May 10, 2019
One of the real values of fine art photography is that it stills the world for us. That doesn’t mean that it documents reality for us, though it does that. A fine photograph gently reins in our visual field, subduing the nature world that we scuttle through with a velocity that’s almost indecent.
All art does that, of course. If it is its job, art allows us to see the world in new ways. Photography inverts that; it provides new ways to see a world we think we know.
The new photography exhibit at the Washington Art Association features 63 images that may make viewers from this area astonished at what they’ve missed.
That’s because, with a few exceptions, these images are drawn from the geographical corpus that is Northwest Connecticut. These are ridge lines we’ve passed, streams we’ve trundled over. But the force of the exhibit is the revelatory tenor of this tender, deeply organic exhibit.
This exhibition showcases photographs from 17 members of the Washington Art Association in a group exhibit of 63 images. Curated by Chris Zaima and Hugh O’Donnell, each of the works is presented on foam board in a design of Zaima’s choosing. The work is deliberately devoid of any idiosyncratic preferences for framing. The decision to crop most of the work to the bleeding edge of the image was a curatorial choice to create an even hanging and to minimize any visual noise that may distract from the work.
What they give us are intricate portals of astonishment. Whether in the appraising eyes of an enormous cow on old Rabbit Hill, or the anomalous stalks of sunflowers jutting out of a field of snow, or a dock extending into a flat blue lake pulsating with rain drops, these are areas of mundane wonder.
It’s the availability of images like Vi Owens’ “Thoreau Bridge-Winter” that is so satisfying. Here is a classically composed Claudean winter scene of a river whose bare trees collapse hungrily toward the swiftly moving current. The scene, like so many in this exhibit, is lit from the center, the penetrating sun caressing the water as it laps away from the viewer.
Several of these landscapes, from Susan Reinberg’s riotous “Misty Hills” to Mark Isolda’s coruscating “Autumn Cornfield” to Carolyn Wallace’s “Cornwall Morning” quote liberally from the lighting of Frederic Church. These are haunted, nourishing landscapes, filled with stalwart conifers and crimson maples that suggest the Hudson River or tonalist schools. Isolda, in particular, is drawn to sharp, vibrant juxtapositions of color and texture. His “Autumn Cornfield” pops with an enormous sky of dazzling blue against scuttling charcoal and linen clouds. Below, the saffron and lime-green grass elbows against the opaque undersides of brittle cornstalks.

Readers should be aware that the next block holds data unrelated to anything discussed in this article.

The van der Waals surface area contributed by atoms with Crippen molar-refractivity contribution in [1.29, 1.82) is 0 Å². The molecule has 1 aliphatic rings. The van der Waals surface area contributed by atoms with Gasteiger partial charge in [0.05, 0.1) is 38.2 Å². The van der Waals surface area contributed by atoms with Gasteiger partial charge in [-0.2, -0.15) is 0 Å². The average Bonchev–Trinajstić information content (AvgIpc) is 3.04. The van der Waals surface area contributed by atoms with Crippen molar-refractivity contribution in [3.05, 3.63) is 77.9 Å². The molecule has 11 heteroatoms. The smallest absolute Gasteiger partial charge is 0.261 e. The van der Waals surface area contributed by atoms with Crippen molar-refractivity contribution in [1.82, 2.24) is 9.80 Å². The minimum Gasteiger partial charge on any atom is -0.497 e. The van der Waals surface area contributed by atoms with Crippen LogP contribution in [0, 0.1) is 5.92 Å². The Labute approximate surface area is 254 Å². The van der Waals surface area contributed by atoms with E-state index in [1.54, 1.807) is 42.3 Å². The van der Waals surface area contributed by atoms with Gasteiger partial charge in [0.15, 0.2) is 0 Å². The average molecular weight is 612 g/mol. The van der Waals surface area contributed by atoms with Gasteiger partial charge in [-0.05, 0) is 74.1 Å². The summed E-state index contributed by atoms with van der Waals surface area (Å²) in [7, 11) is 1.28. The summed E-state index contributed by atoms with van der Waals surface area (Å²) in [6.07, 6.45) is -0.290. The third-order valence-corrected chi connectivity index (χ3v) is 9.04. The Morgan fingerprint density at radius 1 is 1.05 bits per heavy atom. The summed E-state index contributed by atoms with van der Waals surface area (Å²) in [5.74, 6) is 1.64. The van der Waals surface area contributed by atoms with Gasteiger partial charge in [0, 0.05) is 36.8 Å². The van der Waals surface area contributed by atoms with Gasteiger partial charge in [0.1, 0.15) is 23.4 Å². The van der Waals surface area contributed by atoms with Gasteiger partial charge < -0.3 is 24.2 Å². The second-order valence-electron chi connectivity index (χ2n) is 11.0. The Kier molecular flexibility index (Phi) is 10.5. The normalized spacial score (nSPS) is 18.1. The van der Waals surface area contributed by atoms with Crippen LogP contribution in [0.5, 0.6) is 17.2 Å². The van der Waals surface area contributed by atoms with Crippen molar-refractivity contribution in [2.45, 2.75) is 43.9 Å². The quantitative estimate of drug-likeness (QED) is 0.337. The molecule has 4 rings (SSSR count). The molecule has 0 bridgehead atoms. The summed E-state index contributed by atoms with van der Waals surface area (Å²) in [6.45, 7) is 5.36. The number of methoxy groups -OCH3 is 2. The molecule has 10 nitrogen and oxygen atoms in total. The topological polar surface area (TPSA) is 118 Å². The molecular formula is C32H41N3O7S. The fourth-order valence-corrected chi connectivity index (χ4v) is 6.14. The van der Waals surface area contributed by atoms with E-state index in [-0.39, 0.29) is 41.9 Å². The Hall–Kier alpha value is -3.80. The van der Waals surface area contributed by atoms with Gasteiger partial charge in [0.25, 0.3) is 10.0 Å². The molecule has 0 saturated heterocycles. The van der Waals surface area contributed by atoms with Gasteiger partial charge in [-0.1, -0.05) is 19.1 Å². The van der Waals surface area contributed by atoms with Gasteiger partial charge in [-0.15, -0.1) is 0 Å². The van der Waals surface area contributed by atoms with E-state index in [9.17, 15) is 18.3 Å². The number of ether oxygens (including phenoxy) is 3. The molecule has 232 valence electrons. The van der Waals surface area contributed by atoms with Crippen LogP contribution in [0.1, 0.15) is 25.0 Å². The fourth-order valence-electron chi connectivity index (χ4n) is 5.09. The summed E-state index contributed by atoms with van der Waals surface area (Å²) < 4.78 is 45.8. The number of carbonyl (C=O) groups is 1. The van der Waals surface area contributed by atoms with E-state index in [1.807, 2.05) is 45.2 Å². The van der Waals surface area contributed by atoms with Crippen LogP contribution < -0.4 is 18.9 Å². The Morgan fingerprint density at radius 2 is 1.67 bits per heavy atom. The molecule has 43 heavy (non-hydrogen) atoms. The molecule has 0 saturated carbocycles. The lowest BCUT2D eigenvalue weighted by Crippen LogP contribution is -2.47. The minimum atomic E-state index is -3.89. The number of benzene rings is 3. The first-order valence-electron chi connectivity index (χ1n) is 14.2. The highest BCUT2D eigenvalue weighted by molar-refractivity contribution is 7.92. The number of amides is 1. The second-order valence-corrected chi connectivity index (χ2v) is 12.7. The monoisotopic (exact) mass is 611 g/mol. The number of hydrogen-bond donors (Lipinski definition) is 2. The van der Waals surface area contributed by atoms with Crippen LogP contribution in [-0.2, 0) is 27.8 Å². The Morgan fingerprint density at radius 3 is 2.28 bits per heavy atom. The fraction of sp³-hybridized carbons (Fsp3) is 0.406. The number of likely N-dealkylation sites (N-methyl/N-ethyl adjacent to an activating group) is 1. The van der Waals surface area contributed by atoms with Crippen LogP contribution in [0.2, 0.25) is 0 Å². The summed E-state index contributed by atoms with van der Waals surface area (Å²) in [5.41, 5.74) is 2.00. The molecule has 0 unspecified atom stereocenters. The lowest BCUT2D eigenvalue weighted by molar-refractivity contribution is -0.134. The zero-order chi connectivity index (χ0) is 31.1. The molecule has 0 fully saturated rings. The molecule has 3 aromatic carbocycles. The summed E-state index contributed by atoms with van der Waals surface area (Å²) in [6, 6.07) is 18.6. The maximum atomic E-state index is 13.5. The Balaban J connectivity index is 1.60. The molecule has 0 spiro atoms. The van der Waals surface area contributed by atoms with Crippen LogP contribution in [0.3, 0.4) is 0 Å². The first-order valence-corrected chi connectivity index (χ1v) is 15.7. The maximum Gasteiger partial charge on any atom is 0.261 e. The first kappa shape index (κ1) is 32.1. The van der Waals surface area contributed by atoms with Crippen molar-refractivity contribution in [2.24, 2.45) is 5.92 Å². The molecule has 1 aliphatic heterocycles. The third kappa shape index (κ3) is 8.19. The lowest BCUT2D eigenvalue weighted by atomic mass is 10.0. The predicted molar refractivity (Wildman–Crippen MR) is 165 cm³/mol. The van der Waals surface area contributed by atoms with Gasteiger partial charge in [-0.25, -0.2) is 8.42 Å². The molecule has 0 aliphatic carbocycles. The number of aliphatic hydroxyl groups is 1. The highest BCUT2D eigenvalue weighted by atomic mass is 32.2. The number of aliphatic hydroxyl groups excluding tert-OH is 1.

Some of these photographs, like Sallie Ketcham’s “Descending Clouds,” seem inspired by Stieglitz’ pictorialism. This is a photograph that has all of the evocative texture of an impressionist painting. Still others, like Ketcham’s “Azore Green,” capture slices of summer at its craggy, sea green best. Here is a moss-shrouded outcropping of rock under a blizzard of emerald leaves.
Although most of these works are landscapes, some capture everyday objects like spoons, glasses or the filthy backside of a corpulent laborer.
Among the most hypnotic images, however, is Jeffrey Kellner’s “Ambivalent No. 3.” Here is one half of a single leaf, its true autumnal colors seeping out of its veins, resting on a pile of pebbles. Droplets of rain, like varicolored crystal orbs, speckle the leaf, accentuating the myriad of tea, nutmeg and saffron colors throughout the blade. Set against the soft blue and granite shades of the rock, “Ambivalent No. 3” is a meditation on time – the deciduous leaf decaying on the more ancient rocks beneath.
Oddly, not all these works depict Connecticut. The opening gallery features some luminous images of Venice by Elizabeth Richebourg Rea. Avery Danziger’s chilling images of the former Harlem Valley Psychiatric Hospital in Wingdale, N.Y., are haunting with their flecking paint of confectionary good humor. And surely the two zebras playing in Michael Bowman’s work, are non-native.
But take a minute to look at Emery Roth’s “Calf Light” and “Rabbit Hill Welcome,” two images of cows – two in a landscape and three straining to reach the hay in their trough. These are native species known to us. And Roth’s lighting gives their glorious, pacific heads docility and dignity. In a way, his calves possess all of the reverential tranquility as Mio Akashi’s gorgeous black-and-white of church interiors just adjacent.
The exhibit runs through June 8.